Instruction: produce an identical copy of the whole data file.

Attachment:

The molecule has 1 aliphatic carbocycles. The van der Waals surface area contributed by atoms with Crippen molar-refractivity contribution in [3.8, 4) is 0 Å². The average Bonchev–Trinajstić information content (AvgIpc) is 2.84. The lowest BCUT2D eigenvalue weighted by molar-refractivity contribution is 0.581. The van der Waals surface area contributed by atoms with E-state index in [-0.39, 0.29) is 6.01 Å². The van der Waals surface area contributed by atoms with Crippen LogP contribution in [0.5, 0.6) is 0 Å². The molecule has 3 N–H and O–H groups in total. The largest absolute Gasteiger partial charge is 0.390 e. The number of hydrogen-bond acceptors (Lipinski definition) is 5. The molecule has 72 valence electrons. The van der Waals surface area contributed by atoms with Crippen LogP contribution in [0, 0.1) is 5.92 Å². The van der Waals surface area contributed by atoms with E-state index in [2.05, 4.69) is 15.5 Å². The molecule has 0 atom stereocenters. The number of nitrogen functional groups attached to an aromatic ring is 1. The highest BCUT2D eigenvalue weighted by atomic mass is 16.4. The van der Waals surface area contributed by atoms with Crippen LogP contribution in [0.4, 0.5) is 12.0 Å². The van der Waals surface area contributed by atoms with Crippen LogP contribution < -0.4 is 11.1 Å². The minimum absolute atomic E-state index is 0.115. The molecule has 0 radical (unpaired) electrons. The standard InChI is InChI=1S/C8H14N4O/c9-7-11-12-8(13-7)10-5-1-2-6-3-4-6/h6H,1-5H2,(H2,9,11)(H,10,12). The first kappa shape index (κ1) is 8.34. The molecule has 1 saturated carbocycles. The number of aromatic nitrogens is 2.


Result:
The molecule has 1 aliphatic carbocycles. The van der Waals surface area contributed by atoms with Crippen molar-refractivity contribution in [3.8, 4) is 0 Å². The average Bonchev–Trinajstić information content (AvgIpc) is 2.84. The lowest BCUT2D eigenvalue weighted by molar-refractivity contribution is 0.581. The van der Waals surface area contributed by atoms with E-state index in [-0.39, 0.29) is 6.01 Å². The van der Waals surface area contributed by atoms with Crippen LogP contribution in [0.5, 0.6) is 0 Å². The molecule has 3 N–H and O–H groups in total. The largest absolute Gasteiger partial charge is 0.390 e. The number of hydrogen-bond acceptors (Lipinski definition) is 5. The molecule has 72 valence electrons. The van der Waals surface area contributed by atoms with Crippen LogP contribution in [0, 0.1) is 5.92 Å². The van der Waals surface area contributed by atoms with E-state index in [2.05, 4.69) is 15.5 Å². The molecule has 0 atom stereocenters. The number of nitrogen functional groups attached to an aromatic ring is 1. The highest BCUT2D eigenvalue weighted by atomic mass is 16.4. The van der Waals surface area contributed by atoms with Crippen LogP contribution in [0.4, 0.5) is 12.0 Å². The van der Waals surface area contributed by atoms with Crippen LogP contribution < -0.4 is 11.1 Å². The minimum absolute atomic E-state index is 0.115. The molecule has 0 radical (unpaired) electrons. The standard InChI is InChI=1S/C8H14N4O/c9-7-11-12-8(13-7)10-5-1-2-6-3-4-6/h6H,1-5H2,(H2,9,11)(H,10,12). The first kappa shape index (κ1) is 8.34. The molecule has 1 saturated carbocycles. The number of aromatic nitrogens is 2.